Ever wanted to store your own fruit and vegetables so you live off your own produce? Preserving fruit and vegetables from your garden for future use is a great way to make sure that your family consumes fresh food, free from both growth stimulants and pesticides. Having said that, there are many different methods that you can use to store your vegetables. Read on to learn more about these methods.
1. Outdoor garbage can
Many vegetables can be stored outside and will maintain their freshness even after a long period in storage. To do this, you can bury a garbage can in a shallow trench or pit. It is best to select short plastic or metal cans that make it easy to store and retrieve your produce. Plastic cans are rust-proof but metal cans are preferred because they are rodent proof. You can use this type of storage to store cabbage, and root crops such as carrots, beets, and turnips.
2. In-ground pit storage
Another method to store vegetables is in-ground pits that can keep kohlrabi, root crops, cabbage, and potatoes. To set up in-ground pit storage, you need to excavate 6-12 inches into the soil. Next, arrange your vegetables in a cone-shaped pile and cover them with straw or other insulating material. Then, bury them 10 inches under the ground to prevent freezing. Make sure there is enough ventilation and place a suitable cover over the ventilator to keep out rain water and rodents.
3. A basement storage room
Another option for storing excess vegetables is a basement storage room. Since correct temperature is a must for preventing spoilage, a basement storage room is perfect as it will keep your vegetables at low temperatures. You can use the room to store vegetables such as cabbage, turnips, and rutabagas.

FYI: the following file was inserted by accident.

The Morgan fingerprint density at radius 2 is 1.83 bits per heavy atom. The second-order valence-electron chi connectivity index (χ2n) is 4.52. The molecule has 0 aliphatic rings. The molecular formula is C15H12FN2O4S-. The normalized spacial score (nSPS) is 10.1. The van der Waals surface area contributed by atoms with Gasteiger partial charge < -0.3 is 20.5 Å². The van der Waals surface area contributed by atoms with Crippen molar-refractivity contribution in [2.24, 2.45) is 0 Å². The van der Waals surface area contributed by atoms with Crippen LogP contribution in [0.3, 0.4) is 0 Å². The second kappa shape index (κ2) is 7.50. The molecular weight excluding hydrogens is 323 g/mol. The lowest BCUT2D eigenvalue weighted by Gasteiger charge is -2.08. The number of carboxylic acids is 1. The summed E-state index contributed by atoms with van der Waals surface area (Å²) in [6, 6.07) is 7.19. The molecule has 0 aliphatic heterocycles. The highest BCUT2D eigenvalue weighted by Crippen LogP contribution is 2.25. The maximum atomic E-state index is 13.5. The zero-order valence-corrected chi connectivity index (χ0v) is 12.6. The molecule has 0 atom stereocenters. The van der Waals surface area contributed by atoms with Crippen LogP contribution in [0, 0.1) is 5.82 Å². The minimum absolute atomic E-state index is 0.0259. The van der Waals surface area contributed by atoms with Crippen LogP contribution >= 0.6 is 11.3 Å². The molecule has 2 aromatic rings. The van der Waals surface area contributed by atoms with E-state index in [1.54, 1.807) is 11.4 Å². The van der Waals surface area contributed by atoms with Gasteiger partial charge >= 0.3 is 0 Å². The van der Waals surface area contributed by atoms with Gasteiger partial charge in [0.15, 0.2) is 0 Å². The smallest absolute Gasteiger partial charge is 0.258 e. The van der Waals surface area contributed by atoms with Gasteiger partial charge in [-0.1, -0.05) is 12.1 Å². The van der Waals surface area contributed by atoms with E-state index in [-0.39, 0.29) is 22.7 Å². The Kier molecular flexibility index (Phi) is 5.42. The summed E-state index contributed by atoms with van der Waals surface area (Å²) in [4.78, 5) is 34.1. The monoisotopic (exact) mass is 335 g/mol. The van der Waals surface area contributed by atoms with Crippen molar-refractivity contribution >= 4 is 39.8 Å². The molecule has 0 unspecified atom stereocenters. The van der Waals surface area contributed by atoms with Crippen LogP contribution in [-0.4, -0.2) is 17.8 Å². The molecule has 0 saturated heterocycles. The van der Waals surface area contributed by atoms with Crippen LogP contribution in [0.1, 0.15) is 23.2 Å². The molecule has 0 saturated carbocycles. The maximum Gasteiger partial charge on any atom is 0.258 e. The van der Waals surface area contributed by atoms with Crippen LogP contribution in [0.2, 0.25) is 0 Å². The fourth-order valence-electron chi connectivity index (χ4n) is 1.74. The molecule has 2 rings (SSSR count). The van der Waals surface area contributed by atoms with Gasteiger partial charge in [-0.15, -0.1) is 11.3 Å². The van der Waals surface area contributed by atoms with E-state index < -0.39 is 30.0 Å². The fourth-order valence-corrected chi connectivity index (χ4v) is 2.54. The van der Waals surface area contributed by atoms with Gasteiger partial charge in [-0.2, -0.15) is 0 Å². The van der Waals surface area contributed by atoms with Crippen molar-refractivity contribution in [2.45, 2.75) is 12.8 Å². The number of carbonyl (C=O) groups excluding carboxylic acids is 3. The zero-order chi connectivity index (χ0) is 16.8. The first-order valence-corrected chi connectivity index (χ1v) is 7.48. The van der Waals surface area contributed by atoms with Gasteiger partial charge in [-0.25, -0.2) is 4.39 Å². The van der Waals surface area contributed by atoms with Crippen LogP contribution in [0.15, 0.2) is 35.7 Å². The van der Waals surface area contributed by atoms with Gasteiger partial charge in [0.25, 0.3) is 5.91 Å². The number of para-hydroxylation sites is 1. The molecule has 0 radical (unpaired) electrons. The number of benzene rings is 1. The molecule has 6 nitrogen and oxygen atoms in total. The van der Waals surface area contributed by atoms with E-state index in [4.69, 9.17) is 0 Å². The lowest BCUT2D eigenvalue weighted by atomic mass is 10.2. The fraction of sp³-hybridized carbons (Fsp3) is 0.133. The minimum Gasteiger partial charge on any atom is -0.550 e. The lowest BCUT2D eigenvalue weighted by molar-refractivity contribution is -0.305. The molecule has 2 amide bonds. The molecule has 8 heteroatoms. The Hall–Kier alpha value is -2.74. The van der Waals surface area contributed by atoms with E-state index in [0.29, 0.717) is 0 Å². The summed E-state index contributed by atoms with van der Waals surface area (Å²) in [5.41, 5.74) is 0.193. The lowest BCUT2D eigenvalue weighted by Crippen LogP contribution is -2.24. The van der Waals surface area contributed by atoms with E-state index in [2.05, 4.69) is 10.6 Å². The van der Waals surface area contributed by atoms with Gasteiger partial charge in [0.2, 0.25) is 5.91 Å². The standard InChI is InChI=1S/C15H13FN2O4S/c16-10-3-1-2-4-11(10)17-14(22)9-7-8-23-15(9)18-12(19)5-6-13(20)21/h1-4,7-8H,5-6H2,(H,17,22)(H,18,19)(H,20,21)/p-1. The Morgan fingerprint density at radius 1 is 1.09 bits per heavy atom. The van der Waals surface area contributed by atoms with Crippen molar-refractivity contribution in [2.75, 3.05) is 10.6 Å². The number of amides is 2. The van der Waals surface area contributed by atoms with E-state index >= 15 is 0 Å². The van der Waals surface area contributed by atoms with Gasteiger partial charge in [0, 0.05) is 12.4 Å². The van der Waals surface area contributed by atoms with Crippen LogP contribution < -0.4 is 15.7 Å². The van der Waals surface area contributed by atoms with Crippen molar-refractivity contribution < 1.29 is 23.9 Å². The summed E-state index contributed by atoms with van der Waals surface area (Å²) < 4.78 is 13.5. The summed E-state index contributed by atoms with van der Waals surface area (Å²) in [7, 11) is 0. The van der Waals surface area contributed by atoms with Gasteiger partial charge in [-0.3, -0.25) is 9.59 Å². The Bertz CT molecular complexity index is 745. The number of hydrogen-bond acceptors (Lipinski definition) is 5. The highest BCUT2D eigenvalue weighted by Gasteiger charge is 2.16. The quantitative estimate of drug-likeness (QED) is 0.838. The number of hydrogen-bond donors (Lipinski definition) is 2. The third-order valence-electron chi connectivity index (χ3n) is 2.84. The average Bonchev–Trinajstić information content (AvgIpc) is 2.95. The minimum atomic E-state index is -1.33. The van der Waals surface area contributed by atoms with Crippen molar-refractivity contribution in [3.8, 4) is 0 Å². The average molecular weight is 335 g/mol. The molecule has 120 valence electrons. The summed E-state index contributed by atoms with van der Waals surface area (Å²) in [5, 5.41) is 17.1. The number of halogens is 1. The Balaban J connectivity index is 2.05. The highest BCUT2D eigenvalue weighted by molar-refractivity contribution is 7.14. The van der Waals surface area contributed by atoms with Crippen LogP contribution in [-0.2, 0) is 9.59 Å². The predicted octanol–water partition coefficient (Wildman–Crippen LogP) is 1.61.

All you need to do is build a storage room in the corner of your basement and make sure the room is both insulated and ventilated as to keep the room cool and moderately dry.
4. Keep them in the dark
If you take the harvested vegetables to the outdoor, the light will raise their temperature causing them to root. Also, when vegetables are exposed to light they turn green as a result of chlorophyll production. Produce such as Belgian endive becomes bitter, while potatoes produce solanine – a chemical which is toxic to humans. So if you want your vegetables to stay safe for future use, it is wise to keep them in the dark. As such, place them in a dark closet or simply cover them with a thick cloth.
Canning is another option for preserving excess vegetables. The two methods for canning you can use include pressure canning and the boiling water bath method. The pressure canning method is the only safe way to can vegetables. You can use it to can all kinds of vegetables and fruits, from pumpkins to tomatoes.
In order for vegetables to be stored they need to be fully mature. Further, it is worthwhile to check the storage guidelines surrounding the fruit or vegetables you want to store.
Freezing is an easy and reliable method that you can use to preserve excess vegetables. Types of vegetables you can freeze include onions, squash, pumpkins, tomatoes and leafy greens such as chard, spinach, and kale.
Before freezing, your vegetables need to undergo blanching. This procedure involves steaming or boiling them for some few minutes and then dipping them into icy water to cool. After that, you need to put them into a freezer in order to freeze. Once frozen, transfer them to a plastic container and they will be ready for storage.
7. Pickling Vegetables
Pickling is reliable way to preserve excess vegetables. Preservation involves either submerging the vegetables into brine or vinegar solution. If you are using brine solution, your produce needs to stay at room temperature for several weeks to turn acidic. This occurs because of the naturally occurring bacteria turns them acidic.
Quick pickles are produced using a solution of hot vinegar and they take few days. If you are a fan of pickles, there are several half sour pickles recipes out there which you can try and all you need is to follow the instructions carefully.
Jennifer is a certified cook enthusiast and a legit photographer from Ohio, USA. She is a food lover and thus makes blogs about it at Imaddictedtocooking, which include her own photos for the demonstration of how the recipes are made. Contact her at @jenniferimaddi1